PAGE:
Tinker Tailor Soldier Tourist

Choosing the right book to travel with is as important as selecting the appropriate wine for a meal. Get it wrong and the whole experience clangs and jars. For example, travel writing makes terrible travel reading. It is one of their ironies that the likes of Paul Theroux and Bruce Chatwin are best enjoyed whilst stationary.

But get it right and everything – from the words on the page to the new sights around you – starts to sing.

I’ve just returned from two weeks travelling through Eastern Europe in the company of John le Carre. Not personally – the 80-year-old is safely tucked up on a cliff top in the south-west of England writing his 22nd novel – but with two of his books: The Spy Who Came In From The Cold and Tinker Tailor Soldier Spy. They were an inspired choice.

I’ll admit my selections were less inspired by my route and more by my snobbishness. I refused to watch the latest film adaptation of Tinker Tailor…, starring Gary Oldman and half the British membership of Equity, until I read the book first.

Yet, as I stood in a quiet square of Zagreb watching a government minister walk to parliament replete with a guard of secret service agents – all sharp suits and ear pieces – it felt incredibly prescient.

Even before that encounter, reading le Carre’s bleak tales of low-key, high-stake espionage played out in the Cold War’s playground harmonised perfectly with the handsome streets of Ljubljana and Belgrade or the overnight train from Montenegro to Serbia on a Soviet era sleeper.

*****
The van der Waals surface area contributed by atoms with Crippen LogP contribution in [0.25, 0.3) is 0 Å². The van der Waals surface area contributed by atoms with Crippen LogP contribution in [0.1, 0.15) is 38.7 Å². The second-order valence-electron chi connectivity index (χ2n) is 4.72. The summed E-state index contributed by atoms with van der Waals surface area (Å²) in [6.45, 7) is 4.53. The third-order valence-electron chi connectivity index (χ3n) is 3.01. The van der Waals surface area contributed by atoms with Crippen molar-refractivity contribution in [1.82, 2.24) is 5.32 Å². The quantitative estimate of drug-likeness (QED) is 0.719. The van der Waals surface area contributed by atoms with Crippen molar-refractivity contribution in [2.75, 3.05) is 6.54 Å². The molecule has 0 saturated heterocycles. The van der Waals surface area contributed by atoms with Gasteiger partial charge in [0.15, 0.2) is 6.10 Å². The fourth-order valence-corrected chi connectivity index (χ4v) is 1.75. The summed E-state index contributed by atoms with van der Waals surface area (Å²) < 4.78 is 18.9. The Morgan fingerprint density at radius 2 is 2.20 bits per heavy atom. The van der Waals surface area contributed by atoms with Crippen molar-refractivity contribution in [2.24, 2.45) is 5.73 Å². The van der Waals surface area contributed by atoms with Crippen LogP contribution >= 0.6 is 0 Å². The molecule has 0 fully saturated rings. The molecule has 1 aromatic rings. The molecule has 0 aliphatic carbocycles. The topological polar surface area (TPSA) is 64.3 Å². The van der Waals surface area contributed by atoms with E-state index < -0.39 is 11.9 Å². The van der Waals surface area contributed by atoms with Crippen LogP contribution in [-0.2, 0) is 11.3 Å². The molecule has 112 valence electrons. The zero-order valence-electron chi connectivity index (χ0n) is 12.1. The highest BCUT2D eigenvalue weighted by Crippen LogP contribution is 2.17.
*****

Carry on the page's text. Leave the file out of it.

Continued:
This was where George Smiley, le Carre’s understated, very British, anti-James Bond hero plied his trade with a ruthless calm and a masterful adjustment of his glasses. He is a character made for the shadows.

Such dark corners have long fled this part of the world. Slovenia, Croatia, Montenegro and Serbia now teem with the young and the tourist. The idea of le Carre’s rotund middle-aged secret agents infiltrating cells, smoking incessantly, drinking cheap local moonshine and doing lots of other things acceptable in the 1960s and 1970s, seems the stuff of fiction.

And yet Smiley, or a real life version of him, did just that. The Zagreb encounter was a contemporary reminder of the world that le Carre knew inside out. He worked for the British Foreign Service between 1959 and 1964. Hence his novels’ almost mechanical explanation of how to root out a double agent. They are thrillers first, but spy text books a close second.

So forget your Rough Guides, Lonely Planets, or whatever Rick Steves tell you to go see on your holidays. There is a dark romance in bringing a novel that will help scrape back the sheen from the tourist sights and reveal some of the grime, betrayal, and blood that the contemporary world is built upon. It is the least you can ask for from a travel companion.

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